Djokovic and the 2012 Olympics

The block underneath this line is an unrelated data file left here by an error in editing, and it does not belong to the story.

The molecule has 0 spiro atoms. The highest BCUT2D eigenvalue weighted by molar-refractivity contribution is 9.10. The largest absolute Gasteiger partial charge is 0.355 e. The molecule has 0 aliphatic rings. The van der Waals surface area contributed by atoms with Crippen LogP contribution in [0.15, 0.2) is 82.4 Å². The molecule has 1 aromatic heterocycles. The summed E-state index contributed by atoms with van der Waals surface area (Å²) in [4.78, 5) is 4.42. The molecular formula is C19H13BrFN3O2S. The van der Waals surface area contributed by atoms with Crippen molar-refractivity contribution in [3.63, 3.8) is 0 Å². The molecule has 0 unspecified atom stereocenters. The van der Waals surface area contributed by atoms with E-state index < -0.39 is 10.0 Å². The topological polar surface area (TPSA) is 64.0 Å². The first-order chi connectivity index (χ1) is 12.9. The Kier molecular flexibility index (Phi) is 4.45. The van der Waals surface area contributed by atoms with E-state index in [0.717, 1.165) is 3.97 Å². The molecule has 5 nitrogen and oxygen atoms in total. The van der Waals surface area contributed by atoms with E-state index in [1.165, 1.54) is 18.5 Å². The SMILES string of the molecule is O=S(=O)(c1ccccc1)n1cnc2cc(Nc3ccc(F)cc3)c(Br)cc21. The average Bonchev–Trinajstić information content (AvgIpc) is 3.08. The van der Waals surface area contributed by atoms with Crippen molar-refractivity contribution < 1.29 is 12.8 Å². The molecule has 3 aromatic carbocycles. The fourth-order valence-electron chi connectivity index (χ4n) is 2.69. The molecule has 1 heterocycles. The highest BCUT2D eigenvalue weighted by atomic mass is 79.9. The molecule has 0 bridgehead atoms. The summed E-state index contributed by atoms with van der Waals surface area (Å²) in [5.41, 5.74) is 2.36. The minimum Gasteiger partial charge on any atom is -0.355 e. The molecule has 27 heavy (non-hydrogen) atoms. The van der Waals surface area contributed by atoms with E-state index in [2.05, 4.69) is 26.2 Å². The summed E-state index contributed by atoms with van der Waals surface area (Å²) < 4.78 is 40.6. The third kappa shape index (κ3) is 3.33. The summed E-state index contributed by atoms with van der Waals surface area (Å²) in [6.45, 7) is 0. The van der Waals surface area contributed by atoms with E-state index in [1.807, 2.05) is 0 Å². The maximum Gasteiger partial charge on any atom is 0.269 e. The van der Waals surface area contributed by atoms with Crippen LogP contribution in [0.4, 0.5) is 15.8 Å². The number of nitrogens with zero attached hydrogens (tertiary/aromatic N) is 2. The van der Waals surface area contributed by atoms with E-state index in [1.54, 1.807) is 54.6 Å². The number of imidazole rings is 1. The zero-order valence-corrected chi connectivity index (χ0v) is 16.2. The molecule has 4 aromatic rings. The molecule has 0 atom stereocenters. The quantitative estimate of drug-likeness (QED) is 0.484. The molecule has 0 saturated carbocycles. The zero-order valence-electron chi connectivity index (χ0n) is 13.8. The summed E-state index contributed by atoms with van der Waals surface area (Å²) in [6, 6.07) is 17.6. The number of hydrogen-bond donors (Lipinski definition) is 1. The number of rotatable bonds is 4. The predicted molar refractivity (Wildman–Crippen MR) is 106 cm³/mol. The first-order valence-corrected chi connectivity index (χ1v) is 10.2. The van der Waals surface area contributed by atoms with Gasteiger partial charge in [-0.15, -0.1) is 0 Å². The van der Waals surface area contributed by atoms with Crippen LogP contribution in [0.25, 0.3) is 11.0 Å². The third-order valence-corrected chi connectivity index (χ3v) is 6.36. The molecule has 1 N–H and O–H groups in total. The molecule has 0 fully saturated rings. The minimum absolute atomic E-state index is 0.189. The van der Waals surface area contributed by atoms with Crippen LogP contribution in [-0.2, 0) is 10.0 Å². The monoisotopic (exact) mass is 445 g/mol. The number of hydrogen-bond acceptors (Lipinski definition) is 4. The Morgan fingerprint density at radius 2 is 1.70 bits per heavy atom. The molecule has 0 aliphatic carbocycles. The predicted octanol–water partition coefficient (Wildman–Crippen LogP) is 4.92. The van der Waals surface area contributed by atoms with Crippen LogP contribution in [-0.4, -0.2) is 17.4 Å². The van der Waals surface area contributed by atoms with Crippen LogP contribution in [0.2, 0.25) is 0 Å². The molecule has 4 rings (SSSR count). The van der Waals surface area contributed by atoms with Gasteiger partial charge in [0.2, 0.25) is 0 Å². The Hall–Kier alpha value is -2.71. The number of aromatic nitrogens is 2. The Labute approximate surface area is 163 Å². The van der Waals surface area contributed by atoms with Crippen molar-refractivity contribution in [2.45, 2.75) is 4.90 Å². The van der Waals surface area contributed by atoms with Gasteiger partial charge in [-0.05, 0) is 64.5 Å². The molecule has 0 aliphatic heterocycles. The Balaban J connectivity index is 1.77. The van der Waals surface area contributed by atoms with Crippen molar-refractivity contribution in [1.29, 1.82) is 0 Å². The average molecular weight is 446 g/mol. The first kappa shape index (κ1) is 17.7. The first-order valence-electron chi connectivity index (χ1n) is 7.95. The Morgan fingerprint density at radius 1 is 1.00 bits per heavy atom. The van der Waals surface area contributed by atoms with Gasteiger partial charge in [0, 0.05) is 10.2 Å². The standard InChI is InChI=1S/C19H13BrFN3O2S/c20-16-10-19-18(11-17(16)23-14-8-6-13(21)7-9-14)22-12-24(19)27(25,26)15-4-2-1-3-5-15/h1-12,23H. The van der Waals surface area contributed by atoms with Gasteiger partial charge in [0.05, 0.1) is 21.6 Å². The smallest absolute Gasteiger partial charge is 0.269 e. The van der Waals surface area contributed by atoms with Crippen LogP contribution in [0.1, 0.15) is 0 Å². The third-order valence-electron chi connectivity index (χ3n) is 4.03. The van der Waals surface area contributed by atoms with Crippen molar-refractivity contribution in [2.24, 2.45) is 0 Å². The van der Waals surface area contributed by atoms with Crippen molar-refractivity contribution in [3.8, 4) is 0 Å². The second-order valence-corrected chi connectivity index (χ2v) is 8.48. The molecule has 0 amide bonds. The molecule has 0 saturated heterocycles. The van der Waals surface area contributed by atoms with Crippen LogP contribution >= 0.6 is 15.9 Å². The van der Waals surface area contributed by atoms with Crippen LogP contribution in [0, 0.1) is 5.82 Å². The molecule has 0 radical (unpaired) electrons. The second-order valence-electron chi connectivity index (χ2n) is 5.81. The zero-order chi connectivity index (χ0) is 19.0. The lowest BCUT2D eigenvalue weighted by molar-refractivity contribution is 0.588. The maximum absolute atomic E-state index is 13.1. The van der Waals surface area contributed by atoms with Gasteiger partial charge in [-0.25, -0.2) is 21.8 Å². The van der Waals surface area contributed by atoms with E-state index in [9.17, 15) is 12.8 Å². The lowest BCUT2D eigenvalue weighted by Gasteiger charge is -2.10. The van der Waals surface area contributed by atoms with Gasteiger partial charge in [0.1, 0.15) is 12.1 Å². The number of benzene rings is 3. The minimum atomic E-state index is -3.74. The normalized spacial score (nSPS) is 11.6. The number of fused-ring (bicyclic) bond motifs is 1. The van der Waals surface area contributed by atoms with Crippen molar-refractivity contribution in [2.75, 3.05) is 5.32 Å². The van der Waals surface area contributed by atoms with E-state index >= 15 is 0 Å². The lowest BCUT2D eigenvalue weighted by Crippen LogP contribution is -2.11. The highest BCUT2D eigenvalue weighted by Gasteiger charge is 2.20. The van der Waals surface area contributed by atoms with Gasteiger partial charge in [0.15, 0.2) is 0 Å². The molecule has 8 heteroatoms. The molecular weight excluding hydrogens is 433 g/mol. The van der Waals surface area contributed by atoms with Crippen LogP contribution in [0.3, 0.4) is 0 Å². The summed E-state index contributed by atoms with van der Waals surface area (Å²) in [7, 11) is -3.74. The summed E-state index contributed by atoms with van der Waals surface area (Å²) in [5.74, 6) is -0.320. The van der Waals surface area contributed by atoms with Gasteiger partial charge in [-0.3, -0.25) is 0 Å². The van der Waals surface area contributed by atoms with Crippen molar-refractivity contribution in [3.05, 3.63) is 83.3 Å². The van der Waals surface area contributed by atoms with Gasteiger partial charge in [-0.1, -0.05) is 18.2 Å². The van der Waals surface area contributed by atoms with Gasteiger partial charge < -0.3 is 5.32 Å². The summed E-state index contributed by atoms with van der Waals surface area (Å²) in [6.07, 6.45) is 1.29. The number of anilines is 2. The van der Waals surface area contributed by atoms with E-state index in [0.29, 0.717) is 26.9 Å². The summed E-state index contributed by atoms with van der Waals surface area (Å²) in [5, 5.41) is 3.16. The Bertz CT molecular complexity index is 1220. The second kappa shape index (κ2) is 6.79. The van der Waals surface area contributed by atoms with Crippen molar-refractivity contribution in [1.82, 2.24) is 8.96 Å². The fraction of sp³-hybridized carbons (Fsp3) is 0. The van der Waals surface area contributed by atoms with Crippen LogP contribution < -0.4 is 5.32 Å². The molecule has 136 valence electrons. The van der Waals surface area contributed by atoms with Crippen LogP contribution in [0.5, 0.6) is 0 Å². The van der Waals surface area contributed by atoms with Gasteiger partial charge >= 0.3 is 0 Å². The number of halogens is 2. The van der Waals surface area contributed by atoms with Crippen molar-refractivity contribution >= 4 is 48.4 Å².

After 2011, when he went on an astonishing run from January to September before hitting the wall at a Davis Cup tie, the impression was that Djokovic was attempting to take a more measured approach to 2012. He publically identified two especial targets, Roland Garros and the Olympics. Between these two, last years achievements and 2010’s Davis Cup victory he would have completed a collection of the game’s major prizes.Given Djokovic’s style of play it would be foolish to talk of him conserving energy but perhaps one could talk of intensity instead, of his being sure to reach maximum intensity at these ideal moments. In 2011 Djokovic took on Nadal one step at a time: first Masters finals, then clay finals, then Grand Slams. He started 2012 by reaffirming those achievements in the Australian Open final and left himself no longer needing to prove himself. We are now two-thirds of the way through the summer’s close-set trio of major events, with just Olympics to come. This is the least predictable event of the three: the best-of-three format favours upsets; the week-long schedule gives no recovery time; all the major players are entered for doubles as well as singles. This will be compounded by a degree of pressure more like that of a Grand Slam than that of the Masters tournaments it resembles in structure. On the one hand is a high-pressure high-risk environment; on the other, what might be described as Djokovic’s last chance of gaining from the summer something in line with his ambitions. Djokovic succeeding in this kind of compounded situation would be in line with the big-hearted nature of some of his achievements so far. One might look at the peaks of Djokovic’s career so far and conclude that being on some kind of streak is an important element of his success, but his Australian Open title earlier this year would suggest that that is not essential.